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American Born Converted Desis (ABCD)

posted Oct 23, 2010, 1:55 AM by Diana Rohini LaVigne   [ updated Oct 23, 2010, 1:56 AM ]

American Born Converted Desis:  Mainstream Americans who choose Indian way of life say attraction to culture is intangible

By DIANA ROHINI La VIGNE
 
At a time when being westernized is the desired goal of most, some are turning away from it to seek out a more traditional way of life.

For every Indian-American teenager that refuses to wear a salwar kameez, for young professionals who don't see the point of learning Hindi, and for those who feel 'out of place' acting too Indian, "American Born Converted Desis," are here to embrace those very traditions.

Caucasians, African-Americas, Latinos and Native Americans are becoming part of this movement quickly gaining popularity nationwide.

The new ABCD has willingly accepted his or her role as a member of the Indian community and adopted a new way of life. From a doctor in Boston to a textiles specialist in Cambridge, Mass., culturally Indian minded people are becoming increasingly commonplace each day. What makes them tick? As we look into their lives, one finds there isn't just one answer to this question. 

Who Are They?

They typically don't look Indian. Racially different, these men and women tend to stand in contrast to their "desi" counterparts. But in some instances they have made such a dramatic transition that they start to look Indian with their hair dyed with henna and traditional salwar kameez suits. Every imaginable hair, eye and skin tone, every race, religion and family upbringing and every range of occupation from homemaker to chief executive officers of companies, have joined the ranks of the new ABCD group. 

Where Does The Transition Begin?

In most cases, the transition from a Western to a more Indian lifestyle starts in their very own community. Either at a satsang, a local Punjabi dance event or through music lessons, a transition sometime takes place through another Indian's efforts to keep culture alive in America. The transition might start in the United States but intensifies immensely as soon as the person visits India. Some begin the transistion through marriage to an Indian but many begin without an influence at all.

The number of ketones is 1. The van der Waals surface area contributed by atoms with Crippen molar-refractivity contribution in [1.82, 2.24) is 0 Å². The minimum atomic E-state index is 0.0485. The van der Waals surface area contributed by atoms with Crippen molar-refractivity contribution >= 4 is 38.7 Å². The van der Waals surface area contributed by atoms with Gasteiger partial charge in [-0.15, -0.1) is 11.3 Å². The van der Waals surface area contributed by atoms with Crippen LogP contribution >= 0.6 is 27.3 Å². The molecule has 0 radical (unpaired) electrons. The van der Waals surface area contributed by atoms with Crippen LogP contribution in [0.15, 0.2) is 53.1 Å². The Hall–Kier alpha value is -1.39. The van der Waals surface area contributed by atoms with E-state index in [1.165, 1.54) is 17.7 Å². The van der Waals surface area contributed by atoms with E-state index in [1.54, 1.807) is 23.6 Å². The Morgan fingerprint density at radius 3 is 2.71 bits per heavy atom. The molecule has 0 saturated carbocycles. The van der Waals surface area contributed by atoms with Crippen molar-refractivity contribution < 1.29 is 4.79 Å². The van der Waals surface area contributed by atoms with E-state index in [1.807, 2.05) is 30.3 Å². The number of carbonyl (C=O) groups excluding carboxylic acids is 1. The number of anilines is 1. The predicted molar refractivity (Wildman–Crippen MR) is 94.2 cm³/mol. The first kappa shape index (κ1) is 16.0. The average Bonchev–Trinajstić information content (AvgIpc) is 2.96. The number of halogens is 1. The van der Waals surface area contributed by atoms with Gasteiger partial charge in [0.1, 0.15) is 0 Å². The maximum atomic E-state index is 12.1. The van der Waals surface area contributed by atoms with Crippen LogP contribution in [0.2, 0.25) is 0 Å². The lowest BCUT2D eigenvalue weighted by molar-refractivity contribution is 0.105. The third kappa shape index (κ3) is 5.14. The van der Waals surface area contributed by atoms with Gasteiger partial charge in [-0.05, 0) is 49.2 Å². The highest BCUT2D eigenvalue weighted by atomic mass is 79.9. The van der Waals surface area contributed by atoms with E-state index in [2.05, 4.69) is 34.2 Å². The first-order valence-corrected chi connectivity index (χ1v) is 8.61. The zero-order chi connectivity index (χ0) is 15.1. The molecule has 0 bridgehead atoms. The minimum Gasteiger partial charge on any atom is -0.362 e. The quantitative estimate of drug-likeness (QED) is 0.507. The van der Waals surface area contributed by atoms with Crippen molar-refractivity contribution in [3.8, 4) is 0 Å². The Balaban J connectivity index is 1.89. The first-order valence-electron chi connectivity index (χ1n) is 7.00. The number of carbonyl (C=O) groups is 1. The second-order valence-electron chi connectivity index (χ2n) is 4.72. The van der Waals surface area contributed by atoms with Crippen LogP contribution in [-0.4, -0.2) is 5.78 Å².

When Does the Transition Happen?

The transition doesn't happen overnight and there isn't any one time period in one's life that best suits this transition. These individuals profiled here all seemed to have made the transition through a series of experiences that exposed them to Indian culture. Over time they increasingly adopted Indian traditions and continue to do so even today. Instead of being made to feel unwelcome in their new environment, each person reports an unusually easy transition and acceptance within the Indian community.

Why Have They Become So Indian?

From spiritual enrichment to a strong sense of community, there are various reasons for the new ABCDs. They include a need to enjoy the richness of the Indian culture, to be part of its tightly knit community, to embrace its family values and to live a more simple yet deeply satisfying lifestyle.

The New ABCD Doctor

Dubbed the "obesity warrior" by Time Magazine, Dr. David S. Ludwig is the director of the Obesity Program at Boston's Children's Hospital and an associate professor of pediatrics at Harvard Medical School. This doctor's professional life combines cutting edge technology, scientific research and a lot of brain power. Yet this accomplished seemingly typical Caucasian medical professional leads a different way of life. Ludwig's introduction to Indian culture was through a Hindu spiritual teacher, Sant Keshavadas. Ludwig began to attend satsangs and then embarked on a pilgrimage to India with his teacher.